Takanashi Yutaka, Nakahira Takuma, Taki Kōji, Okada Takahiko | Provoke 1 (Preface)



Taki Kôji

The Provoke era





Taki Kôji (1928-2011), an architecture critic and graphic designer, became involved in photography at a number of levels in the 1960s and early 1970s: critic, theorist, editor, publisher, professor, and, for several years at least, photographer. After gaining a degree in art history at the University of Tokyo, Taki opened a design firm in the early 1960s. He then took up a series of teaching positions before serving from 1966 as the principal researcher for 100 Years of Photography:  A History of Japanese Photographic Expression; a major exhibition held in Tokyo in 1968. Analyzing the process of conceiving a history of Japanese photography led Taki, Nakahira Takuma, Okada Takahiko, and others to contribute to Foto Critica, an incisive student magazine, in 1967 and 1968; and then to help found Provoke, an association that lasted from 1968 until 1970. Taki designed the group’s publications, and he published in them both photographs and lengthy essays; particularly for the final venture, Mazu tashikarashisa no sekai o sutero (First, Abandon the World of Pseudo-Certainty, 1970). In 1972 he published his first book, Kotoba no nai shikō (Wordless Thought: Nots on Things, Space, and Image). As a writer and theorist he concentrated on subjects in urbanism but also addressed the Japanese monarchy, decorative arts, and sports.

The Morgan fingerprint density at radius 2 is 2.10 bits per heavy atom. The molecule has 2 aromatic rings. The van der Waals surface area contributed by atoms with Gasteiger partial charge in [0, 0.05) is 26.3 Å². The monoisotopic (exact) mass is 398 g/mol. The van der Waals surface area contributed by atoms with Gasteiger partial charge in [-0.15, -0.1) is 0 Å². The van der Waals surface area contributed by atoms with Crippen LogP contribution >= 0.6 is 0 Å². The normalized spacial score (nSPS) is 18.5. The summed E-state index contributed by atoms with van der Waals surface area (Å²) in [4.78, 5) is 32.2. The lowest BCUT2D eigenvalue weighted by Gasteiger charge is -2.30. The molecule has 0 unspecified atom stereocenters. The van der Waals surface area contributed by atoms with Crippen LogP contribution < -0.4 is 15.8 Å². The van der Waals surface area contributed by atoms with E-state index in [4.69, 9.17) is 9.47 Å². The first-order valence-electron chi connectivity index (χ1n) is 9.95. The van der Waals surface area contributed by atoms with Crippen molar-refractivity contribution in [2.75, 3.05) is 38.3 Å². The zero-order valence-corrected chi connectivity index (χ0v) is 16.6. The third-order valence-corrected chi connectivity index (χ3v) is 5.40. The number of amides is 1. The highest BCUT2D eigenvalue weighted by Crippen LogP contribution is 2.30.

Tōmatsu Shōmei